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The US Food and Drug Administration has approved velaglucerase alfa for injection (VPRIV) to treat children and adults with a form of the rare genetic disorder Gaucher disease.
The US Food and Drug Administration has approved velaglucerase alfa for injection (VPRIV) to treat children and adults with a form of the rare genetic disorder Gaucher disease. VPRIV is manufactured by Shire Human Genetic Therapies, Inc. (Cambridge, MA).
VPRIV provides long-term enzyme replacement therapy for Type 1 Gaucher disease, the most common form of the genetic disorder. It is an alternative to Cerezyme (imiglucerase), another enzyme replacement therapy, manufactured by Genzyme (Cambridge, MA). Cerezyme currently is in short supply because of recent manufacturing problems at the Genzyme plants that produce Cerezyme (see previous coverage). Shire had received an FDA-approved treatment protocol to allow early patient access to velaglucerase alfa to address the Cerezyme shortage.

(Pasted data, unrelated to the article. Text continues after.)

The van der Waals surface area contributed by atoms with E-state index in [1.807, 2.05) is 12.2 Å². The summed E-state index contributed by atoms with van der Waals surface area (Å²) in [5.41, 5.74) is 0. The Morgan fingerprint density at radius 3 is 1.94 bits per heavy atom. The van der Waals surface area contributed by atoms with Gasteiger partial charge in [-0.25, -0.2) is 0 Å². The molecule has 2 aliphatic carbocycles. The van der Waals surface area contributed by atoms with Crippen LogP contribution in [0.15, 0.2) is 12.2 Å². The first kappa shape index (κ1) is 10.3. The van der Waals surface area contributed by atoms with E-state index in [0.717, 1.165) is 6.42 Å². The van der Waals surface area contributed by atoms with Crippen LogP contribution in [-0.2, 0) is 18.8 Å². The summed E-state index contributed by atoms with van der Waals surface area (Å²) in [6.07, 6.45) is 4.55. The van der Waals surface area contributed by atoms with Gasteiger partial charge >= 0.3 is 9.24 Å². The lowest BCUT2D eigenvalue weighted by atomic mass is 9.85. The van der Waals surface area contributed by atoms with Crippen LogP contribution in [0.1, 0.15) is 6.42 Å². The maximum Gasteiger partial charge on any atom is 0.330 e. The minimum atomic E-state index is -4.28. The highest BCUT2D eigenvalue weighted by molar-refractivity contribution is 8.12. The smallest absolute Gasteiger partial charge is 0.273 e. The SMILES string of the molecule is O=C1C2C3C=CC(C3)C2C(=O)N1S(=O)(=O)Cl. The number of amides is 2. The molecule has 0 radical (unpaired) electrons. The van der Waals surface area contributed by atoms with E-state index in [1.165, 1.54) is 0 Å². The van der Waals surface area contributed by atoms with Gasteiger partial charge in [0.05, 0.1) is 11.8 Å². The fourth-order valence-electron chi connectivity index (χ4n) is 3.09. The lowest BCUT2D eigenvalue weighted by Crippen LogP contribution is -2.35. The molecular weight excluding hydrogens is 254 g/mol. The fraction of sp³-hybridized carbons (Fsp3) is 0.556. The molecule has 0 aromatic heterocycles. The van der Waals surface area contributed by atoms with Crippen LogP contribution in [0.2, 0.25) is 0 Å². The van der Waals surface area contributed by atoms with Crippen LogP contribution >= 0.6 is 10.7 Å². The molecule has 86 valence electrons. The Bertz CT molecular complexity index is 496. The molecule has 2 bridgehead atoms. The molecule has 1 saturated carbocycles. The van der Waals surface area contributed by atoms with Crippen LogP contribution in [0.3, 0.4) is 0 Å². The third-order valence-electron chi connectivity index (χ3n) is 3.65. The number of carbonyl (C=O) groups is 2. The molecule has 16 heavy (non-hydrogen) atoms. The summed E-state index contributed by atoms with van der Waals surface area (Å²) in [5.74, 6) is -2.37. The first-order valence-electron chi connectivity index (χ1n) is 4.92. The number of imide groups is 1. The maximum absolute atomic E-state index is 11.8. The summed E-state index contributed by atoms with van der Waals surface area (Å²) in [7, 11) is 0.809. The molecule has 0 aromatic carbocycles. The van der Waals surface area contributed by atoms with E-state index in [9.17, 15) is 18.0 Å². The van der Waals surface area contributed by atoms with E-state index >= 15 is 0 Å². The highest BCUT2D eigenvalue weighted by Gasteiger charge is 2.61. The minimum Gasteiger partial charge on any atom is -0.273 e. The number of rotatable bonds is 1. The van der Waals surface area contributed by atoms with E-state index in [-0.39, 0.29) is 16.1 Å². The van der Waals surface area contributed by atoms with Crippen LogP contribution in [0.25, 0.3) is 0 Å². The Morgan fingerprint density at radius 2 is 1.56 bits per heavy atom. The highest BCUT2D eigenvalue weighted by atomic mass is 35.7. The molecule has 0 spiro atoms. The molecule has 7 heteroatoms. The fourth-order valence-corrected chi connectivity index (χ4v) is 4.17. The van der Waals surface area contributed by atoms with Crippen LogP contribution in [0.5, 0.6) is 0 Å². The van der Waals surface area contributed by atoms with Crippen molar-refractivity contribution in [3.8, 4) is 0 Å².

Gaucher disease occurs in people who do not produce enough of an enzyme called glucocerebrosidase. Without this enzyme, harmful amounts of the lipid glucocerebroside can build up in the liver, spleen, bones, bone marrow, and nervous system, and can prevent cells and organs from working properly. About 1 in 50,000 to 1 in 100,000 people in the general population have Gaucher disease.
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